Project description:Sex-reversal cases in humans and genetic models in mice have revealed that the fate of the bipotential gonad hinges upon the balance between pro-testis SOX9 and pro-ovary beta-catenin pathways. Our central query was: if SOX9 and beta-catenin define the gonad's identity, then what do the gonads become when both factors are absent? To answer this question, we developed mouse models that lack either Sox9, beta-catenin, or both in the somatic cells of the fetal gonads and examined the morphological outcomes and transcriptome profiles. In the absence of Sox9 and beta-catenin, both XX and XY gonads progressively lean toward the testis fate, indicating that expression of certain pro-testis genes requires the repression of the beta-catenin pathway, rather than a direct activation by SOX9. We also observed that XY double knockout gonads were more masculinized than their XX counterpart. To identify the genes responsible for the initial events of masculinization and to determine how the genetic context (XX vs. XY) affects this process, we compared the transcriptomes of Sox9/beta-catenin mutant gonads and found that early molecular changes underlying the XY-specific masculinization involve the expression of Sry and 21 SRY direct target genes, such as Sox8 and Cyp26b1. These results imply that when both Sox9 and beta-catenin are absent, Sry is capable of activating other pro-testis genes and drive testis differentiation. Our findings not only provide insight into the mechanism of sex determination, but also identify candidate genes that are potentially involved in disorders of sex development.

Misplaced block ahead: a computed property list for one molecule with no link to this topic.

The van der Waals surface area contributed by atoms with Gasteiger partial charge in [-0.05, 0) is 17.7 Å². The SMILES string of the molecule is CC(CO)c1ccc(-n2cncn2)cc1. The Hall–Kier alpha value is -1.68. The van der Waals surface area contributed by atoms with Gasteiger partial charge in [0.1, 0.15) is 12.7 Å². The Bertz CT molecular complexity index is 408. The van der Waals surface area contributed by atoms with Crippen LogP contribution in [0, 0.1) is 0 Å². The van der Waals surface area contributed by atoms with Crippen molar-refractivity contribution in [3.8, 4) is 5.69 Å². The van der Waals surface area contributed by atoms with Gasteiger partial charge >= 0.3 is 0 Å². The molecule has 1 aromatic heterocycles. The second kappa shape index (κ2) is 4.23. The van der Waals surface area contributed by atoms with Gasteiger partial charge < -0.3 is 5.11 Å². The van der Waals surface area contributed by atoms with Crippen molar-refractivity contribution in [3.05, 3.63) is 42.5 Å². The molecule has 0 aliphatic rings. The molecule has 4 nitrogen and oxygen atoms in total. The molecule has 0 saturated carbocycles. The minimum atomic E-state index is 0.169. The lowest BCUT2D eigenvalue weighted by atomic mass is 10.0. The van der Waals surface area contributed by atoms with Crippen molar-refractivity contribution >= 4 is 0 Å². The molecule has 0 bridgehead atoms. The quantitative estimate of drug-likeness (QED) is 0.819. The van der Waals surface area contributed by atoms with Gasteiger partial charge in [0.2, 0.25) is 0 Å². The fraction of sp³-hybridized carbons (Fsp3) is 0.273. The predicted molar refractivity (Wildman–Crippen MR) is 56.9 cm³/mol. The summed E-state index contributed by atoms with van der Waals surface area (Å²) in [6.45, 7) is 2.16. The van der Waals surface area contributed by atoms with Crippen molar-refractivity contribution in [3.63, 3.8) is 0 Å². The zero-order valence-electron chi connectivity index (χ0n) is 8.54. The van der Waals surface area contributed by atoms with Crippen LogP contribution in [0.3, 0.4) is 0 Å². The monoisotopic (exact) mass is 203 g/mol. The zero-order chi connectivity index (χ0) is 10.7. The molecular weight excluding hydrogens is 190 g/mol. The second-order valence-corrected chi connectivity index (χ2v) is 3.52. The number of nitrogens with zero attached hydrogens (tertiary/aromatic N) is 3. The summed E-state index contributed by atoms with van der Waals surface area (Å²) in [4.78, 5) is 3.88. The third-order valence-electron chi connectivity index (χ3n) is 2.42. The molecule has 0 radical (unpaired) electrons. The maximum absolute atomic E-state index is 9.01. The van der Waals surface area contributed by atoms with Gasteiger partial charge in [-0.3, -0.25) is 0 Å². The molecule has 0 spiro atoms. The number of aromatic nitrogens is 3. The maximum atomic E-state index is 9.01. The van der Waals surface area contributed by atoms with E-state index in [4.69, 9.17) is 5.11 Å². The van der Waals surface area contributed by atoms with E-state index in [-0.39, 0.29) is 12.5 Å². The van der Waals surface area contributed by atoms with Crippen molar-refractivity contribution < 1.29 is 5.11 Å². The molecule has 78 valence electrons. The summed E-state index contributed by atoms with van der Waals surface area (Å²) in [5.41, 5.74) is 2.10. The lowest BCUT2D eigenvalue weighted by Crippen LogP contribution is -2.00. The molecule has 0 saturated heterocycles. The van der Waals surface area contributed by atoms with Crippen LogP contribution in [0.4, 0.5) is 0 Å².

Project description:We have previously established an in vivo requirement for GATA4 and FOG2 transcription factors in sexual differentiation. Fog2 null mouse fetuses or fetuses homozygous for a targeted mutation in Gata4 (Gata4(ki)), which cripples the GATA4-FOG2 interaction, exhibit a profound and early block in testis differentiation in both sexes. Others have shown that XX mice with the Ods transgenic insertion or the Wt1-Sox9 YAC transgene overexpress the testis differentiation gene, Sox9. Thus, these XX animals undergo dominant sex reversal by developing into phenotypically normal, but sterile, males. Now we have determined that Fog2 haploinsufficiency prevents (suppresses) this dominant sex reversal and Fog2+/-Wt1-Sox9 or Ods XX animals develop normally--as fertile females. The suppression of sex reversal in Fog2 heterozygous females results from approximately 50% downregulation of the expression from the transgene-associated allele of Sox9. The GATA4/FOG2-dependent sex reversal observed in the transgenic XX gonads has to rely on gene targets other than the Y chromosome-linked Sry gene. Importantly, Fog2 null or Gata4(ki/ki) embryos (either XX or XY) fail to express detectable levels of Sox9 despite carrying the Ods mutation or Wt1-Sox9 transgene. Fog2 haploinsufficiency leads to a decreased amount of SOX9-positive cells in XY gonads. We conclude that FOG2 is a limiting factor in the formation of a functional GATA4/FOG2 transcription complex that is required for Sox9 expression during gonadogenesis.